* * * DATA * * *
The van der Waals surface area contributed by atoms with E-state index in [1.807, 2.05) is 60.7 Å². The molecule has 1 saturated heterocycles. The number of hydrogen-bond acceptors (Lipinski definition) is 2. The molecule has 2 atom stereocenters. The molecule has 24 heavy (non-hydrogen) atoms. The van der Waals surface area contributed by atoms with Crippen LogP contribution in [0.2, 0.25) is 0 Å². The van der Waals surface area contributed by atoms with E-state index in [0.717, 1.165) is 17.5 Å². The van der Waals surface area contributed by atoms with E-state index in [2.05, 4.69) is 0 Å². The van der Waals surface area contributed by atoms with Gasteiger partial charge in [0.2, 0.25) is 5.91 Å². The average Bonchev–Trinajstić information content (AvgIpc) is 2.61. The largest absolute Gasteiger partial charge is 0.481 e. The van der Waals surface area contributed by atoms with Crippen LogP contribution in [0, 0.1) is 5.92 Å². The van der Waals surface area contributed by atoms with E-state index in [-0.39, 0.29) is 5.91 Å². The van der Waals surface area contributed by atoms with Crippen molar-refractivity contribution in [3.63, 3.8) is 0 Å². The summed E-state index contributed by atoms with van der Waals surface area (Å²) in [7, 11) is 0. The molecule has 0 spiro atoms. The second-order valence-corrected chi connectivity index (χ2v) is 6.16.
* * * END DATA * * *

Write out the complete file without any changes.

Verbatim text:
The van der Waals surface area contributed by atoms with E-state index in [1.807, 2.05) is 60.7 Å². The molecule has 1 saturated heterocycles. The number of hydrogen-bond acceptors (Lipinski definition) is 2. The molecule has 2 atom stereocenters. The molecule has 24 heavy (non-hydrogen) atoms. The van der Waals surface area contributed by atoms with Crippen LogP contribution in [0.2, 0.25) is 0 Å². The van der Waals surface area contributed by atoms with E-state index in [0.717, 1.165) is 17.5 Å². The van der Waals surface area contributed by atoms with E-state index in [2.05, 4.69) is 0 Å². The van der Waals surface area contributed by atoms with Gasteiger partial charge in [0.2, 0.25) is 5.91 Å². The average Bonchev–Trinajstić information content (AvgIpc) is 2.61. The largest absolute Gasteiger partial charge is 0.481 e. The van der Waals surface area contributed by atoms with Crippen LogP contribution in [0, 0.1) is 5.92 Å². The van der Waals surface area contributed by atoms with E-state index in [-0.39, 0.29) is 5.91 Å². The van der Waals surface area contributed by atoms with Crippen molar-refractivity contribution in [3.63, 3.8) is 0 Å². The summed E-state index contributed by atoms with van der Waals surface area (Å²) in [7, 11) is 0. The molecule has 0 spiro atoms. The second-order valence-corrected chi connectivity index (χ2v) is 6.16.